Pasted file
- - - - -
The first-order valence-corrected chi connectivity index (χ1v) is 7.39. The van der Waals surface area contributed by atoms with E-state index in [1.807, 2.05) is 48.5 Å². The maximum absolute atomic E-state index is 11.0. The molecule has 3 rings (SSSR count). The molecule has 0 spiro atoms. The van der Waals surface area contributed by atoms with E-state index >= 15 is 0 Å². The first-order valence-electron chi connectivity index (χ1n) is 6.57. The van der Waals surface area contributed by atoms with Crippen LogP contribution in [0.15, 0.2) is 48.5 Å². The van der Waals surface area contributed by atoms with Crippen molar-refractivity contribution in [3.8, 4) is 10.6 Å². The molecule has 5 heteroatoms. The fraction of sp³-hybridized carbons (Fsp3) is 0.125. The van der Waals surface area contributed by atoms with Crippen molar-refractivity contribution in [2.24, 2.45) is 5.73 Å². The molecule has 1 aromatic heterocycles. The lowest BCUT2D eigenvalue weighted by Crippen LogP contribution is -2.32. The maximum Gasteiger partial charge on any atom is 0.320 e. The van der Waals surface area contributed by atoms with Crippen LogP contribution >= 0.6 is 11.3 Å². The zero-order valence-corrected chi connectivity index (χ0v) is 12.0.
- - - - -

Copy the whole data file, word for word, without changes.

The first-order valence-corrected chi connectivity index (χ1v) is 7.39. The van der Waals surface area contributed by atoms with E-state index in [1.807, 2.05) is 48.5 Å². The maximum absolute atomic E-state index is 11.0. The molecule has 3 rings (SSSR count). The molecule has 0 spiro atoms. The van der Waals surface area contributed by atoms with E-state index >= 15 is 0 Å². The first-order valence-electron chi connectivity index (χ1n) is 6.57. The van der Waals surface area contributed by atoms with Crippen LogP contribution in [0.15, 0.2) is 48.5 Å². The van der Waals surface area contributed by atoms with Crippen molar-refractivity contribution in [3.8, 4) is 10.6 Å². The molecule has 5 heteroatoms. The fraction of sp³-hybridized carbons (Fsp3) is 0.125. The van der Waals surface area contributed by atoms with Crippen molar-refractivity contribution in [2.24, 2.45) is 5.73 Å². The molecule has 1 aromatic heterocycles. The lowest BCUT2D eigenvalue weighted by Crippen LogP contribution is -2.32. The maximum Gasteiger partial charge on any atom is 0.320 e. The van der Waals surface area contributed by atoms with Crippen LogP contribution >= 0.6 is 11.3 Å². The zero-order valence-corrected chi connectivity index (χ0v) is 12.0.